Members of MoIP have gathered resources, tools and guides that currently help identify, understand, assess and manage invasive and exotic plant species.
These agencies and organizations host their own species-specific management guides:
- Invasive Plants: Consult this information provided by the Missouri Department of Conservation (MDC) to learn how to identify and control more than 25 of the most common invasive plants in Missouri.
- “Keep a Lookout” Flyers, 1-page handouts that provide photos, range maps, and short descriptions of new plant invaders produced by the Midwest Invasive Plant Network:
- Invasive Plant Species Profiles: General information about plant species commonly known as invasive published by the U.S. Department of Agriculture.
- Invasive Species Maps: These U.S. Forest Service maps depict the distribution of species using 2007-2009 inventory data.
- Distribution Maps: Instances of invasive species reported to the Early Detection & Distribution Mapping System.
Agrostis stolonifera (creeping bentgrass)
- The intersection of ecological risk assessment and plant communities: an analysis of Agrostis and Panicum species in the northeastern U.S., 2011
- Wetland and riparian plant communities at risk of invasion by transgenic herbicide-resistant Agrostis spp. in central Oregon, 2012
- Weediness and Persistance of Transgenic Bentgrass Hybrid, 2006
- Escape and establishment of transgenic glyphosateresistant creeping bentgrass
Agrostis stolonifera in Oregon, USA: a 4-year study, 2008
Alliaria petiolata (garlic mustard)
- Invasive Plant Suppresses the Growth of Native Tree Seedlings by Disrupting Belowground Mutualisms, 2006
- The invasive plant Alliaria petiolata (garlic mustard) inhibits ectomycorrhizal fungi in its introduced range, 2008
Euonymus fortunei `Coloratus’ (purpleleaf wintercreeper)
- Invasive Plant Attack: Euonymus fortunei ‘Coloratus’
PDF Presentation of Notes and Observations by Bill Ruppert, Organizing Member, 2017
- Wintercreeper Control
Guide by the Missouri Department of Conservation, 2017
Lonicera maacki and Lonicera X bella (exotic honeysuckles)
- An Assessment of Japanese Honeysuckle in Northern U.S. Forests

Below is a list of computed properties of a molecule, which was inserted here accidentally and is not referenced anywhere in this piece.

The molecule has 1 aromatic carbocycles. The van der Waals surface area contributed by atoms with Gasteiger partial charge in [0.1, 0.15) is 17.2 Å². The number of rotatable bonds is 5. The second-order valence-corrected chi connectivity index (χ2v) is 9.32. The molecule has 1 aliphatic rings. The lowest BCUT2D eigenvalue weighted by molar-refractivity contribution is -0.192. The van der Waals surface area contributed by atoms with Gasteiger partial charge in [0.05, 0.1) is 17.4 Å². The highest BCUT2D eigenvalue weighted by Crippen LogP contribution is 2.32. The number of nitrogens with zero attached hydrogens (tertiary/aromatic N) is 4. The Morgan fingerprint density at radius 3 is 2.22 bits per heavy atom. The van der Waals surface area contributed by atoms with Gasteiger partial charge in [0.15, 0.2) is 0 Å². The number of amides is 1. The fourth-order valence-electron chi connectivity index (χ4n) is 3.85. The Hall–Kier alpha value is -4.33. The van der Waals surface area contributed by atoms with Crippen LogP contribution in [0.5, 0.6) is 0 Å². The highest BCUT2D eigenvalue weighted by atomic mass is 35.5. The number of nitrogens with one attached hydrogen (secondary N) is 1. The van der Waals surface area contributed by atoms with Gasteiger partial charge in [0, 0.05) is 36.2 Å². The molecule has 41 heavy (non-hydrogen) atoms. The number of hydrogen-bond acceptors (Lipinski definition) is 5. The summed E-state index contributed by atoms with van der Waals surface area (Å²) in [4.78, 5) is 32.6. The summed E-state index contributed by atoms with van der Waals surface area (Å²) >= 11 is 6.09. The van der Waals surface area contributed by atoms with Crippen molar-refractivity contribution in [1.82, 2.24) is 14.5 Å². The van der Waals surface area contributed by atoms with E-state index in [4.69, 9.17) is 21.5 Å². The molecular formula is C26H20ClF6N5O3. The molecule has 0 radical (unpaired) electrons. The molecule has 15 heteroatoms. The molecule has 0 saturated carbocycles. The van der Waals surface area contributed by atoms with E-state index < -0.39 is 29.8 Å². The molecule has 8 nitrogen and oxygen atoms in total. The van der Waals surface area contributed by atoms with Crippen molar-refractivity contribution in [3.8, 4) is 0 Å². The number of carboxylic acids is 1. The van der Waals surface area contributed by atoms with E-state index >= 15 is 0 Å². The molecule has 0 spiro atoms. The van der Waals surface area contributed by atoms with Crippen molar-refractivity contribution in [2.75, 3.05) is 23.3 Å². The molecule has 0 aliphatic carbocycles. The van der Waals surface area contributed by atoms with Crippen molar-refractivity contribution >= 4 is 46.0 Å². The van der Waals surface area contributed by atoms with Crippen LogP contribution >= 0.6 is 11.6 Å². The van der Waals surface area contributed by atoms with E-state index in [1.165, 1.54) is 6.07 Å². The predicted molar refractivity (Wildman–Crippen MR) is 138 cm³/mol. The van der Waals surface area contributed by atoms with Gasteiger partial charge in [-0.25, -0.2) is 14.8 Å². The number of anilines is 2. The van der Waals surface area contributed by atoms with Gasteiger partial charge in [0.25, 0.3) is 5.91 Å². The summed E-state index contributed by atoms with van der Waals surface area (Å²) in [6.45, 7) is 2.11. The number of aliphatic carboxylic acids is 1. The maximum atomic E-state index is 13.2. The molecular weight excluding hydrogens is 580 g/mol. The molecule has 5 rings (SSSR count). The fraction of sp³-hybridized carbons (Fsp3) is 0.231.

USDA Research Note 2015
- Invasive Bush Honeysuckle Vulnerable in Late Fall
MDC news release, 2015
- 25 Ways to Remove Bush Honeysuckle
Management tips from the Ohio Invasive Plant Council
- Detailed Invasive Bush Honeysuckle Information
Missouri Botanical Gardens provides expanded content on the plant’s origins and impacts, detailed instructions for control, native plants that are similar in appearance, and suggested landscaping alternatives. Includes a bush honeysuckle brochure published 2016.
- Curse of the Bush Honeysuckles
This booklet by MDC shows you how to identify and control bush honeysuckles, and then use Missouri native shrubs to provide high-quality habitat.
- Bush Honeysuckles Invasive Species Fact Sheet
Published by MDC, 2010
- Think About Tables Training to Teach Workshop, hosted by the Missouri Botanical Garden, were held Friday, February 6, 2016 and February 12-Saturday, February 13, 2016.
- Say No to Honeysuckle campaign video by Great Rivers STL
- Stop Honeysuckle
A Magnificent Missouri campaign to mitigate and reverse the spread of honeysuckle
- Ecological impact study: “A review on the invasion ecology of Amur honeysuckle (Lonicera maackii, Caprifoliaceae) a case study of ecological impacts at multiple scales” 2016
Nandina domestica (heavenly bamboo)
- Exotic Invasive Heavenly Bamboo: 2-page identification and information sheet
- All Is Not Merry for Intoxicated Birds
- Feeding Behavior-Related Toxicity due to Nandina domestica in Cedar Waxwings (Bombycilla cedrorum)
Pueraria montana var. lobata (kudzu)
- Kudzu Fact Sheet: 6-pager on the species from the Forest Invasive Plants Resource Center
Pyrus calleryanna (Bradford pear and other Callery pear cultivars)
- “Stop the spread!” of Invasive Callery Pear Tree Hybrids: Comprehensive resource guide to description, exhibits, alternatives and academic articles about ornamental pear cultivars creating invasive wild hybrid populations.
- “Plant This, Not That! Native Missouri Trees to Plant Instead of Invasive Callery/Bradford Pear:” an 11-poster set (title page + 10 species) inspired by the “Stop the Spread” campaign and designed by Missouri Invasive Plant Task Force. Available in the following formats:
- Native Slender Lespedeza VS Invasive Exotic Sericea Lespedeza: 1-page ID flyer produced by Hamilton Native Outpost
Sorghum halapense (johnson grass)
- Johnson Grass vs. Native Look-Alikes: ID guide published 2015
- Johnsongrass Control: University of Missouri Extension, 1997